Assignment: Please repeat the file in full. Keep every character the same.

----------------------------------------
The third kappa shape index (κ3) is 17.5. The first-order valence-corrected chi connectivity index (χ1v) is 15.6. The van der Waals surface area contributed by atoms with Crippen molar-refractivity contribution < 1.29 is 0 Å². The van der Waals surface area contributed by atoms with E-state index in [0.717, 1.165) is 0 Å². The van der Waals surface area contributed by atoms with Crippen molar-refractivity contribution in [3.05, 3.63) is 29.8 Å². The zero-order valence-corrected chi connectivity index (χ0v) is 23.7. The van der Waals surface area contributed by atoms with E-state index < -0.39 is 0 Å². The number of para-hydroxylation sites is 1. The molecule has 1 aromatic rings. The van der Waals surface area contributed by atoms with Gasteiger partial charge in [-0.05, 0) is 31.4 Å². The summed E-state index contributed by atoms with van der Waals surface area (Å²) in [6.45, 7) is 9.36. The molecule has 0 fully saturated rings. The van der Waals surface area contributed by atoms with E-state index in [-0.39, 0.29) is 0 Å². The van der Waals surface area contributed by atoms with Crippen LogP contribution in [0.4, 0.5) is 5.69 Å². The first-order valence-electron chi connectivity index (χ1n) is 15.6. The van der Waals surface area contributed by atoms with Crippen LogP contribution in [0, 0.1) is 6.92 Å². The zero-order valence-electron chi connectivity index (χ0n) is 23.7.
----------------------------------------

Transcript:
The third kappa shape index (κ3) is 17.5. The first-order valence-corrected chi connectivity index (χ1v) is 15.6. The van der Waals surface area contributed by atoms with Crippen molar-refractivity contribution < 1.29 is 0 Å². The van der Waals surface area contributed by atoms with E-state index in [0.717, 1.165) is 0 Å². The van der Waals surface area contributed by atoms with Crippen molar-refractivity contribution in [3.05, 3.63) is 29.8 Å². The zero-order valence-corrected chi connectivity index (χ0v) is 23.7. The van der Waals surface area contributed by atoms with E-state index < -0.39 is 0 Å². The number of para-hydroxylation sites is 1. The molecule has 1 aromatic rings. The van der Waals surface area contributed by atoms with Gasteiger partial charge in [-0.05, 0) is 31.4 Å². The summed E-state index contributed by atoms with van der Waals surface area (Å²) in [6.45, 7) is 9.36. The molecule has 0 fully saturated rings. The van der Waals surface area contributed by atoms with E-state index in [-0.39, 0.29) is 0 Å². The van der Waals surface area contributed by atoms with Crippen LogP contribution in [0.4, 0.5) is 5.69 Å². The first-order valence-electron chi connectivity index (χ1n) is 15.6. The van der Waals surface area contributed by atoms with Crippen LogP contribution in [0, 0.1) is 6.92 Å². The zero-order valence-electron chi connectivity index (χ0n) is 23.7.